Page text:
A bird does not sing because it has an answer.  It sings because it has a song.

22 February 2011

Creativity on Demand

As you know if you've read much of what I write, I'm a big believer in paying attention to your personal rhythm, and working with your energy instead of against it as it ebbs and flows over the course of the day. You'll be more productive, and less stressed, if you do heavy duty mental work when you have high mental energy, physical activity when you're feeling inclined to it, and rest when you're feeling run down. I advocate working with your family and your colleagues to build a schedule that works with your energy patterns, even if that means you do some activities at rather unorthodox times of the day (for example, working your desk job from 7 AM to 3 PM, or noon to 9, if that lets you be more productive without disrupting others' ability to do the same).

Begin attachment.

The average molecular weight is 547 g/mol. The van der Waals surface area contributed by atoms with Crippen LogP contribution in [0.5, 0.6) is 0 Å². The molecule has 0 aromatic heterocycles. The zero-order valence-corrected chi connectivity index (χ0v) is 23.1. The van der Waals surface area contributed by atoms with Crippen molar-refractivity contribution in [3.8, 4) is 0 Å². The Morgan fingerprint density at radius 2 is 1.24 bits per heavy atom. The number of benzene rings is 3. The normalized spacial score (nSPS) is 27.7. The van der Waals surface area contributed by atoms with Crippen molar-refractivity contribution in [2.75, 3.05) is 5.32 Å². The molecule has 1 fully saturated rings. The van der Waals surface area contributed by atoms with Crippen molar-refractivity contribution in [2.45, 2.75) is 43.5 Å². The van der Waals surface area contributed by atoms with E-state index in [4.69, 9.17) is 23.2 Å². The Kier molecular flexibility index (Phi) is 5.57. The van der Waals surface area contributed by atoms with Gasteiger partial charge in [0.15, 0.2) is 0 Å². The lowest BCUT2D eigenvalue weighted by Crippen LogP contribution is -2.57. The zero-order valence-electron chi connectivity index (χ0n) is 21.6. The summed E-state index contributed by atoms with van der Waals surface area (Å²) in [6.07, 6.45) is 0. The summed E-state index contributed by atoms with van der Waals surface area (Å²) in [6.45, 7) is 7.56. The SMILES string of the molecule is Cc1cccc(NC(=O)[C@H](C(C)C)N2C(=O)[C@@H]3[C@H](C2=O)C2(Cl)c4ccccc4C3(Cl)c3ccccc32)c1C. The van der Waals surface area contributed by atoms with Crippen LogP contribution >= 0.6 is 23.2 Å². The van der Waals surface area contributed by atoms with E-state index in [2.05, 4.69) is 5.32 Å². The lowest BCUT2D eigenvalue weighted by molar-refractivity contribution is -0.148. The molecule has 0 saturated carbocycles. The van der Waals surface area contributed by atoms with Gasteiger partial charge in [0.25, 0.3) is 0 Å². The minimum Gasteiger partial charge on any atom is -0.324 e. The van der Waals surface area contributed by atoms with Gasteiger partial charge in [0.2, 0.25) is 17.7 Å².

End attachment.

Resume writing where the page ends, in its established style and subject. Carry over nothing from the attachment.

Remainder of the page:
But here's the thing: reality doesn't always offer us the luxury of waiting until we are at our best to do something that needs to get done. That's the situation I'm in today. I have a very big project with a very aggressive deadline, and I need to make appreciable progress on it today even though my energy and creativity levels right now might best be compared to the bottom of a mud puddle. So the question is, what am I going to do about it?